This book will provide useful information to material growers and evaluators, device design and processing engineers as well as potential users of SiC technologies. This book will help identify remaining challenging issues to stimulate further investigation to realize the full potential of wide band gap SiC for optoelectronic and microelectronic applications.
Dr. Zhe Chuan Feng received his Ph.D. from the University of Pittsburgh. He has worked both within academia and industry on semiconductor growth, process, characterization, semiconductor devices, and lasers. He is currently a Senior Research Scientist at the School of Electrical & Computer Engineering at the Georgia Institute of Technology, focusing on widegap III-Nitrides, SiC and other compound semiconductors. Dr. Jian H. Zhao received his Ph.D. in Electrical Engineering from Carnegie Mellon University in 1988 and joined Rutgers University in the same year. He is Professor and Director of SiCLAB and his research results have been summarized in more than 110 refereed papers and over 140 conference papers and presentations, as well as four book chapters and a book titled Optical Filter Design and Analysis: A Signal Processing Approach. He holds five patents.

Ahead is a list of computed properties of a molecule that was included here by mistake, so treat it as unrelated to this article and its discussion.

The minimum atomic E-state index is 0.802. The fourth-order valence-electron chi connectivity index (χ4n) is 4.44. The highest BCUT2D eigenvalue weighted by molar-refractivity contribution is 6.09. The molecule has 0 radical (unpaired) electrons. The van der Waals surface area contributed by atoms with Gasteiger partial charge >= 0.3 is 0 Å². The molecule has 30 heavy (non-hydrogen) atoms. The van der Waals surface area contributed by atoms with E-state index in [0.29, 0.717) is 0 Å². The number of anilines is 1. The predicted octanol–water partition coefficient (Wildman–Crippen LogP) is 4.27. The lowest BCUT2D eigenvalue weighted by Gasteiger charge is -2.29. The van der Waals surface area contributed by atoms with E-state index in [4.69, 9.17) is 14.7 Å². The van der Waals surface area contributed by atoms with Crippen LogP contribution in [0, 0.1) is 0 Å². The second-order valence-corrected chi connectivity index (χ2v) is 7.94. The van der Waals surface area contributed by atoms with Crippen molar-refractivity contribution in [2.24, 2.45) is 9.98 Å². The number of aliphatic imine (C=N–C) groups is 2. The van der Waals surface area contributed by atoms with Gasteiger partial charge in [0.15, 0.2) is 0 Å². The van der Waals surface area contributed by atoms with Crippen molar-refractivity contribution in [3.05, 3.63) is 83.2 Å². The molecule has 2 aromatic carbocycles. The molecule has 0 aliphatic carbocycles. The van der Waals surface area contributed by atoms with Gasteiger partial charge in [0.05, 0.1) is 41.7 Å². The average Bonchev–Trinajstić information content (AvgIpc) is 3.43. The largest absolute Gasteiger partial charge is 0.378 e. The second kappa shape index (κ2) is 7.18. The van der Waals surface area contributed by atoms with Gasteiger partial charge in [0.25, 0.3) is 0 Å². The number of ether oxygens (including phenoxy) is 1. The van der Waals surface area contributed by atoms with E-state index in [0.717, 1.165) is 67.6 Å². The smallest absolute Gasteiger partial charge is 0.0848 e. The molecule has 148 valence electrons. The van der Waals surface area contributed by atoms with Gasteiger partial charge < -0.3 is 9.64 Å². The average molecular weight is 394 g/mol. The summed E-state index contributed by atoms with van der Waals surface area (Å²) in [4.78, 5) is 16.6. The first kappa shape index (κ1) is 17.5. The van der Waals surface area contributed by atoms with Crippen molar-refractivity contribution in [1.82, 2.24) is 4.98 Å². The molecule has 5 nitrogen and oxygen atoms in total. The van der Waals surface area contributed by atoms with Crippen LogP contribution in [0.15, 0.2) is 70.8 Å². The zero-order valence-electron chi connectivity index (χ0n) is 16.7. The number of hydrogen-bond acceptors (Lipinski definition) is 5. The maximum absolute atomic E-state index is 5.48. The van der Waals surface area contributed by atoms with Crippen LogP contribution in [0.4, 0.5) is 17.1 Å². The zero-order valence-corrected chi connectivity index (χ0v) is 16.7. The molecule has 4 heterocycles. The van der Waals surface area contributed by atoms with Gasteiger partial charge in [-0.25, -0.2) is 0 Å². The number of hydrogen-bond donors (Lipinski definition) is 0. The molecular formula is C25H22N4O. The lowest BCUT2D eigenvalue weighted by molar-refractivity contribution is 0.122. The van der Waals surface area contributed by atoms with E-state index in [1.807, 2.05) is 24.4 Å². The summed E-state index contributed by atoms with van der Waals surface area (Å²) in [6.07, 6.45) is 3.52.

Preface Chapter 1 Epitaxial growth of high-quality silicon carbide - Fundamentals and recent progress - -- T. Kimoto and H. Matsunami* (Kyoto University) (1) Introduction (2) Step-controlled Epitaxy of SiC 2.1 Chemical vapor deposition 2.2 Step-controlled epitaxy 2.3 Surface morphology (3) Growth mechanism of step-controlled epitaxy 3.1 Rate-determining process 3.2 Off-angle dependence of growth rate 3.3 Temperature dependence of growth rate 3.4 Prediction of step-flow growth condition 3.4.1 Surface diffusion model 3.4.2 Desorption flux 3.4.3 Critical supersaturation ratio 3.4.4 Critical growth conditions 3.4.5 Surface diffusion length 3.4.6 Prediction of growth mode (4) Behaviors of steps in SiC epitaxy 4.1 Nucleation and step motion 4.2 Step bunching (5) Characterization of epitaxial layers 5.1 Structural characterization 5.2 Optical characterization 5.3 Electrical characterization (6) Doping of impurities 6.1 Donor doping 6.2 Acceptor doping (7) Recent progress 7.1 Practical epitaxial growth 7.2 Epitaxial growth on (11-20) (8) Concludions References Chapter 2 Surface characterization of 6H-SiC reconstructions -- Kian-Ping LOH, Eng-Soon TOK, and Andrew T. S. WEE* (National University of Singapore) 1. INTRODUCTION 2. Sample preparation methods for characterization of surface reconstruction 3. Reflection High Energy Electron Diffraction (RHEED) 3.1 RHEED system set-up 3.2 RHEED analysis of surface reconstruction on 6H-SiC (0001) 3.3 6H-SiC (0001)-(1'1) reconstruction 3.4 6H-SiC (0001)-(3'3) reconstruction 3.5 6H-SiC(0001)-(6x6) reconstruction 3.6 6H-SiC(0001)-(O3'O3R ) reconstruction 3.7 1'1 graphite-R on 1'1 SiC 3.8 RHEED Rocking beam analysis 4. Scanning Tunneling Microscopy (STM) 4.1 Surface Morphological Evolution of 6H-SiC(0001) 4.2 6H-SiC (0001)-(3'3) reconstruction 4.3 6H-SiC (0001)-(6'6) reconstruction 5. X-ray Photoelectron Spectroscopy (XPS) 6. Auger electron spectroscopy (AES) 7. Time-of-Flight Secondary Ion Mass Spectrometry (ToF-SIMS) 8. Conclusions Acknowledgements References Chap ter 3 Exciton and defect photoluminescence from SiC -- T. Egilsson, I.G. Ivanov, N.T. Son, A. Henry, J.P. Bergman, and E. Janzen* (Linkoping University) 1. Introduction 2. Experimental techniques 3. Some properties of sic 4. Electronic structure 4.1. Excitons 4.2. Internal transitions at impurity ions 5. Free excitons 6. Bound excitons 6.1. D-and A-BEs 6.2. I-BEs 7. Internal transitions References Chapter 4 DEEP LEVEL DEFECTS IN SiC MATERIALS AND DEVICES -- A. A. Lebedev* (A. F. Ioffe Physics & Technology Institute) Introduction. 1. Parameters of deep centers in SiC. 1.1. Major doping impurities in SiC 1.2. Other types of impurity centers in SiC 1.3. Intrinsic defects in silicon carbide 1.4. Radiation doping of SiC 2. Influence of impurities on the growth of epitaxial SiC layers 2.1. Heteropolytype SiC epitaxy 2.2. Site-competition epitaxy of SiC 3. Deep centers and recombination processes in SiC. 3.1. A deep centers and radiates recombination in 6H- and 4H-SiC p-n structures. 3.2. Influence of deep centers on the diffusion length and lifetime in 6H-SiC p-n structures 3.3. Deep centers and the negative temperature coefficient for the breakdown voltage in SiC p-n-structures Conclusions References Chapter 5 Ion-implantation in SiC -- Mulpuri V. Rao (George Mason University) (1) Introduction (2) Implant Profile Range Statistics (3) Surface Morphology of Annealed Material (4) Thermal Stability of Implant Depth Profiles (5) Lattice Quality - Rutherford Back-scattering (RBS) (6) Electrical Activation of Donor Implants (7) Electrical Activation of Acceptor Implants (8) Electrical Characteristics of Compensation Implants (9) Other Applications of Ion-implantation (10) Implant Masking (11) Ion-implantation for Device Applications (12) Conclusions References Chapter 6 OHMIC CONTACTS TO SiC FOR HIGH POWER AND HIGH TEMPERATURE DEVICE APPLICATIONS -- M. W. Cole * and P. C. Joshi (U.S. Army Research Laboratory) 1. INTRODUCTION 2. OHMIC CONTACTS TO SiC 2.1. Theory 2.2. Approach 2.3. Considerations and Critical Requirements 3. OHMIC CONTACTS TO n-SiC 3.1. Ti and Ti Based Metallizations 3.2. W and W Based Metallizations 3.3. Ta and Ta Based Metallizations 3.4. Re Contacts 3.5. Pt Contacts 3.6. Cr and Cr Based Metallizations 3.7. Mo and Co Silicide Metallizations 3.8. Ni and Ni Based Metallizations 4. OHMIC CONTACTS TO p-SiC 4.1. Al and Al Based Metallizations 4.2. Ti and Ti Based Metallizations 4.3. Si Based Metallizations 4.4. W and W Based Metallizations 4.5. Pd Contacts 4.6. Pt Contacts 4.7. Ta Contacts 4.8. Os, Mo, and Co Based Metallizations 4.9. B Based Metallizations 5. Conclusions References Chapter 7 SiC Avalanche Breakdown and Avalanche Photodiodes -- Feng Yan* and Jian H. Zhao (Rutgers University) 1. INTRODUCTION 2. AVALANCHE BREAKDOWN 3. ACHIEVING AVALANCHE BREAKDOWN 3.1 Defects detrimental to the avalanche breakdown of SiC 3.2 Yield of devices free of defects 3.3 Edge termination of SiC devices 3.3.1 Positive bevel with a bevel angle as low as 2o 3.3.2 Multi-step junction termination extension (MJTE) 4. DETERMINATION OF IMPACT IONIZATION RATES 4.1 Multiplication factors 4.2 Determination of impact ionization rates from multiplication factors 5. IMPACT IONIZATION RATES 5.1 Impact ionization rates of 6H-SiC 5.2 Impact ionization rates of 4H-SiC 5.3 Criteria of avalanche breakdown 5.4 Critical field and breakdown voltage of 6H-SiC pn junction 5.5 Critical field and breakdown voltage of 4H-SiC pn junction 6. 4H-SIC AVALANCHE PHOTODIODES 6.1 Noise performance of APDs 6.2 Practical consideration in SiC APD design 6.3 4H-SiC APDs edge terminated by the positive bevel 6.4 Reach-through 4H-SiC APDs terminated by MJTE 6.5 4H-SiC APD linear arrays 9. Conclusions References Chapter 8 Porous SiC Technology -- Stephen E. Saddow* (University of South Florida), Marina Mynbaeva (Ioffe Institute) and Michael F. MacMillan (Sterling Semiconductor) 1 Introduction 2 Porous SiC Technology - early works on p-type substrates 2.1 UV Luminescence and LEDS. 2.2 Infrared reflectance of porous SiC layers 2.3 Comparison of Porous SiC Reflectance to Bulk SiC Reflectance 2.4 Comparison of Data to Model Reflectance 2.5 Discussion 3 N-type Porous SiC Technology - early works 3.1 Porous SiC from n-type bulk materials 3.2 Porous layers based on epitaxial n-SiC films 3.3 Optical properties of n-type PSC 3.4 Porous n-type SiC - wafers technology 3.5 Selected properties of PSC 4 Epitaxial growth on Porous SiC 4.1 SiC epitaxial growth on porous SiC substrates - A First Report 4.2 SiC Defect Density Reduction by Epitaxy on Porous Surfaces - LTPL Observations 4.3 Structural Characterization of SiC Epitaxial Layers Grown on PSC - SWBXT and TEM 4.4 Growth of SiC Epitaxial Layers on Porous Surfaces of Varying Porosity 4.5 Scanning Acoustic Microscopy in Porous SiC 4.6 Comparison of Schottky Diode Performance on PSC and Conventional SiC 4.6.1 Schottky diode results and discussion 4.6.2 Schottky Diode Conclusion 5 Conclusions References